Wilson regroups after disappointing year


January 14, 1996|By Stanley Dillon | Stanley Dillon,SPECIAL TO THE SUN

Dave Wilson is looking forward to the racing season. Since he started racing 16 years ago, the 34-year-old Woodbine resident has been a top driver in points at Capitol Raceway in Crofton.

After a somewhat disappointing season in 1995 when engine problems kept him on the sidelines more than he wanted, Wilson is ready to put the heartaches behind him.

"I had major engine problems last year. I broke a rod bolt and

really destroyed my engine. The only part I could salvage was the intake manifold and left-side cylinder head," said Wilson. "It was a mess. It set me back a couple thousand and I sit back at times and wonder why do I do it."

Wilson started racing by accident. He began working on a 1970 Chevelle SS that needed a lot of work. After spending a couple years restoring the car, Wilson took the car to Capitol and raced in the trophy class.

"It was my first time racing," Wilson said. "I went down to where there were only four cars left before I lost. I found out that night that I had racing in my blood. I have been going ever since."

Wilson started in the street class and finished fourth in points in his first season. He later moved on to the Heavy Eliminator class or Class II and continued his winning ways. In 10 years with the Chevelle, Wilson finished in the points and qualified for the bracket finals in nine of 10 years.

In 1986, Wilson finished second in points and went seven rounds to win his class in the bracket finals. In 1988, his racing slowed a bit as he moved to Woodbine from Baltimore.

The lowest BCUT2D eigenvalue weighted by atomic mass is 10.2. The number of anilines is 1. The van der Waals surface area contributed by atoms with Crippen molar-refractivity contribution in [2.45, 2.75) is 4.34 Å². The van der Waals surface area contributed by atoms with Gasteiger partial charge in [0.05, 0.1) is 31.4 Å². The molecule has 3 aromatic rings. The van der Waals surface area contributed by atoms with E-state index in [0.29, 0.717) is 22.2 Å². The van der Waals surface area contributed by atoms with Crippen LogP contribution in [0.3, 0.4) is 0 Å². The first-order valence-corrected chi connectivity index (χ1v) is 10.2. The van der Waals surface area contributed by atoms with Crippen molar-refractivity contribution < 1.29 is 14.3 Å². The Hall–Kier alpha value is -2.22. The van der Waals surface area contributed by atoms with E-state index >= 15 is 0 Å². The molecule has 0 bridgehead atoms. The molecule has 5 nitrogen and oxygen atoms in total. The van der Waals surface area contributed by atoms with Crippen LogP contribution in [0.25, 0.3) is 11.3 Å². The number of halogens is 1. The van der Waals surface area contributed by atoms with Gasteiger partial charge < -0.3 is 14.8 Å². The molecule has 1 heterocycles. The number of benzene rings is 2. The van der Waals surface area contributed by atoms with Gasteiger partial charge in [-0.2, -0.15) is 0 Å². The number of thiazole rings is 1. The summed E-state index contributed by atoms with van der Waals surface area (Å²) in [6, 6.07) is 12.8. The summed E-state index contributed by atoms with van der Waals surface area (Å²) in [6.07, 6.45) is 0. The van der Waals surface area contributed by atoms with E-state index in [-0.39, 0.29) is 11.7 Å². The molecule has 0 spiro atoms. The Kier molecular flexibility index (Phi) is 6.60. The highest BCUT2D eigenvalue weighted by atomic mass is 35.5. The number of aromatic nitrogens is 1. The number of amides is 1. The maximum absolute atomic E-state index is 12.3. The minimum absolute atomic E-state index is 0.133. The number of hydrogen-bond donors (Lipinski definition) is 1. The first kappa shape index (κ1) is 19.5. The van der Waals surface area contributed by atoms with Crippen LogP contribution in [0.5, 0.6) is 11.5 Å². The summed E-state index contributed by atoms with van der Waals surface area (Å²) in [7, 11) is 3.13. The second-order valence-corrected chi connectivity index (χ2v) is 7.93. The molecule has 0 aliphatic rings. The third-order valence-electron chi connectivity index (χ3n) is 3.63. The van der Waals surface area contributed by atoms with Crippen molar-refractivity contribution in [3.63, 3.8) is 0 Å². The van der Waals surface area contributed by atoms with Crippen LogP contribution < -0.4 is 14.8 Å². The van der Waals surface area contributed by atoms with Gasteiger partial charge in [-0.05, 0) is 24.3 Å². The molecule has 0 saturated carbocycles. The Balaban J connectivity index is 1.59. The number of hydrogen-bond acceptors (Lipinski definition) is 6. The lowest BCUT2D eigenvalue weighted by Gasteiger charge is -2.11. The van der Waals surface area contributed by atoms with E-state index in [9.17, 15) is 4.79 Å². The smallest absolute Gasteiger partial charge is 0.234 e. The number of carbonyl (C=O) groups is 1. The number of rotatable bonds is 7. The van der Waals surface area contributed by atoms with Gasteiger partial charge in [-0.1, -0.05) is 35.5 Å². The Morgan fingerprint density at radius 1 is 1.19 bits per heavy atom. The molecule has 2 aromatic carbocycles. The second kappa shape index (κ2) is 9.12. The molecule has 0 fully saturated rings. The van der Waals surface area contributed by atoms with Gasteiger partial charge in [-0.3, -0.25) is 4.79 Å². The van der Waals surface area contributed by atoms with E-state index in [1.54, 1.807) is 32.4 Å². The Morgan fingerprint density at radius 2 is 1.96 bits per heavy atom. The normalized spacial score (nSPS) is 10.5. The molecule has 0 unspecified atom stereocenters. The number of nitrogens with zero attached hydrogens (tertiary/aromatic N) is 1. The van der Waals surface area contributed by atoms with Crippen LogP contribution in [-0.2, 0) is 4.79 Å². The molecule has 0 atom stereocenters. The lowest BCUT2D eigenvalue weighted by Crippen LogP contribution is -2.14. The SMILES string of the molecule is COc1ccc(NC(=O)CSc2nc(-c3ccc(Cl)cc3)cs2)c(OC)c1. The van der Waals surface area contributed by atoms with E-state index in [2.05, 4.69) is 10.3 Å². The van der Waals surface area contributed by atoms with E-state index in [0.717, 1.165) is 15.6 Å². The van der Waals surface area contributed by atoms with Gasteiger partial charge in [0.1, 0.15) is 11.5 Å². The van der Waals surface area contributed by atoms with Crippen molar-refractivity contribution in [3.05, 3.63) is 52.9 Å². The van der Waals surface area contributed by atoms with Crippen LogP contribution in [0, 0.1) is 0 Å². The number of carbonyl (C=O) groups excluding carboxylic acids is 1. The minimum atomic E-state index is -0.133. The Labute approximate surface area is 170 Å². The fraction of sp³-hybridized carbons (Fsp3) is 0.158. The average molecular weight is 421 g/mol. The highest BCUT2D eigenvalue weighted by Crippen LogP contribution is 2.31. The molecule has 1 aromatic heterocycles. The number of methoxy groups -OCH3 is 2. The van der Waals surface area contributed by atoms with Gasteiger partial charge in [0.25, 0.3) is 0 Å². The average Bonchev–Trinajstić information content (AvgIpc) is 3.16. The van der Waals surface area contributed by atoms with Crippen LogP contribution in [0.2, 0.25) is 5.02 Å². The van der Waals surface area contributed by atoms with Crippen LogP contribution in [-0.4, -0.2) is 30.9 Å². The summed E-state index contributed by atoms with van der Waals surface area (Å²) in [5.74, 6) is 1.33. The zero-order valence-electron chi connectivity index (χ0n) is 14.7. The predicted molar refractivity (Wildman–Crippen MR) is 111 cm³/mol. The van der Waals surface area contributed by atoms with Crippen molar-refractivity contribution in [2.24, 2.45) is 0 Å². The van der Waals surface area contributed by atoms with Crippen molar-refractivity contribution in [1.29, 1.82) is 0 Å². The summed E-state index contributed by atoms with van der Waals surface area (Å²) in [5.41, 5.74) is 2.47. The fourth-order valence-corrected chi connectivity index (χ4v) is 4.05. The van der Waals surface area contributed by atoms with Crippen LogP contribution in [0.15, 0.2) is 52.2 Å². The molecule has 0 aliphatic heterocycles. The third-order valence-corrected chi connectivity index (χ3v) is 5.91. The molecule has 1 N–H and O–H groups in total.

In 1989 he raced at Mason-Dixon Dragway in Hagerstown on Sundays so he could work on his new house on Saturdays. A different track didn't keep Wilson from winning, he finished first in the points.

Like many drag racers, Wilson wanted to go faster, but he knew to go faster meant more money and it wasn't there. He knew he could make his Chevelle go faster, but to race in the faster class he would have to install a roll cage and make changes that would destroy the value of the car as a collectible.

In 1990, he purchased a 1973 Chevrolet Vega. The next year he didn't race much as he spent most of his spare time on a new house. It was also a year of getting the feel of a new and faster car.

Switching cars always takes some time to adapt, especially moving into another class at the same time. Cars in Class I have a lot of electronic equipment that tends to give drivers a rough time at first. One of the new pieces of equipment was the `D transbrake, which drivers start the car by pushing a button to release the car at the line instead of taking their foot off the brake.

"It was real frustrating at first," Wilson said. "I knew there would be a period where it would take time to adapt, but it was still frustrating. I knew I had an above-average race car and had a lot of money tied up in it, but I wasn't doing well. It was more the driver than the car. Once I settled down and realized that the hand didn't work the same as the feet, then I was fine."

In 1992, he returned with the Vega to race for points and finished fourth at Capitol in a close battle for the championship that was up for grabs until the final week. In 1993, he didn't join points, then last year he had nothing but engine problems that kept him out of the point chase.

Wilson has not regretted switching to the faster Vega.

"I really like the car. Most of all it is a really safe race car, much safer than the Chevelle," he said. "But the cost is twice as much, that is the biggest downfall. My motors cost me about $1,200 for my Chevelle, which was a 12-second car. Now they cost me over $5,000 to go 9.3 seconds."

This year, Wilson will have two motors, a 355-cubic-inch small block and a 377-cubic-inch one that will be his regular power plant. He expects to turn the quarter-mile in the 9.20-second range.

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